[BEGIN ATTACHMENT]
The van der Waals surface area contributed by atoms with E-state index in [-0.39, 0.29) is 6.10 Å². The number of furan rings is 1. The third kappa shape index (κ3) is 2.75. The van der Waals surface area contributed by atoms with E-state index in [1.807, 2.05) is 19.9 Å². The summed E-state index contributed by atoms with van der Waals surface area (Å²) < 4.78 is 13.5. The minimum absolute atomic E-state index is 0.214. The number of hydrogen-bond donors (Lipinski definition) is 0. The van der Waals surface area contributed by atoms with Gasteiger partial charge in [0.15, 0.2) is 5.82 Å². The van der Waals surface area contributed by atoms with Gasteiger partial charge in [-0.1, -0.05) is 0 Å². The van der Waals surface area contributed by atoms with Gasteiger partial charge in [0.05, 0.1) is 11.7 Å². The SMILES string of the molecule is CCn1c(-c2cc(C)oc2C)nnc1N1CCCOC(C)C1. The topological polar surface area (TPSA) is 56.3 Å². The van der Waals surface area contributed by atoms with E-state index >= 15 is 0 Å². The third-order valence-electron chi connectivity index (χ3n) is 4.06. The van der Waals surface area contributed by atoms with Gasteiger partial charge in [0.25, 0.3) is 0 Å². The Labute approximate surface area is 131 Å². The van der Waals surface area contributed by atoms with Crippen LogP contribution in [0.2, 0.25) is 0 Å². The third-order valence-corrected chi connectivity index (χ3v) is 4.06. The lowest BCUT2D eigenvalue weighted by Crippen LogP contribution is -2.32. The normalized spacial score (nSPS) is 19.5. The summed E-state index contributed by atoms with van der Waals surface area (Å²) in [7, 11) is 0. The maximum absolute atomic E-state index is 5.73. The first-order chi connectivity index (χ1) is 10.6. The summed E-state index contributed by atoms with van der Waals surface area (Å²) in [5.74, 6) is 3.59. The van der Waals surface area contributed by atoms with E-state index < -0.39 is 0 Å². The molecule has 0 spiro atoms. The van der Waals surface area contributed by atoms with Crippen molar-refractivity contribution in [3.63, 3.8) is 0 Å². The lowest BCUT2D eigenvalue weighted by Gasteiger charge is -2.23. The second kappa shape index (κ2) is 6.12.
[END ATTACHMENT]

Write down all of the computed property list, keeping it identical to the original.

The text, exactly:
The van der Waals surface area contributed by atoms with E-state index in [-0.39, 0.29) is 6.10 Å². The number of furan rings is 1. The third kappa shape index (κ3) is 2.75. The van der Waals surface area contributed by atoms with E-state index in [1.807, 2.05) is 19.9 Å². The summed E-state index contributed by atoms with van der Waals surface area (Å²) < 4.78 is 13.5. The minimum absolute atomic E-state index is 0.214. The number of hydrogen-bond donors (Lipinski definition) is 0. The van der Waals surface area contributed by atoms with Gasteiger partial charge in [0.15, 0.2) is 5.82 Å². The van der Waals surface area contributed by atoms with Gasteiger partial charge in [-0.1, -0.05) is 0 Å². The van der Waals surface area contributed by atoms with Gasteiger partial charge in [0.05, 0.1) is 11.7 Å². The SMILES string of the molecule is CCn1c(-c2cc(C)oc2C)nnc1N1CCCOC(C)C1. The topological polar surface area (TPSA) is 56.3 Å². The van der Waals surface area contributed by atoms with E-state index >= 15 is 0 Å². The third-order valence-electron chi connectivity index (χ3n) is 4.06. The van der Waals surface area contributed by atoms with Gasteiger partial charge in [0.25, 0.3) is 0 Å². The Labute approximate surface area is 131 Å². The van der Waals surface area contributed by atoms with Crippen LogP contribution in [0.2, 0.25) is 0 Å². The third-order valence-corrected chi connectivity index (χ3v) is 4.06. The lowest BCUT2D eigenvalue weighted by Crippen LogP contribution is -2.32. The normalized spacial score (nSPS) is 19.5. The summed E-state index contributed by atoms with van der Waals surface area (Å²) in [7, 11) is 0. The maximum absolute atomic E-state index is 5.73. The first-order chi connectivity index (χ1) is 10.6. The summed E-state index contributed by atoms with van der Waals surface area (Å²) in [5.74, 6) is 3.59. The van der Waals surface area contributed by atoms with E-state index < -0.39 is 0 Å². The molecule has 0 spiro atoms. The van der Waals surface area contributed by atoms with Crippen molar-refractivity contribution in [3.63, 3.8) is 0 Å². The lowest BCUT2D eigenvalue weighted by Gasteiger charge is -2.23. The second kappa shape index (κ2) is 6.12.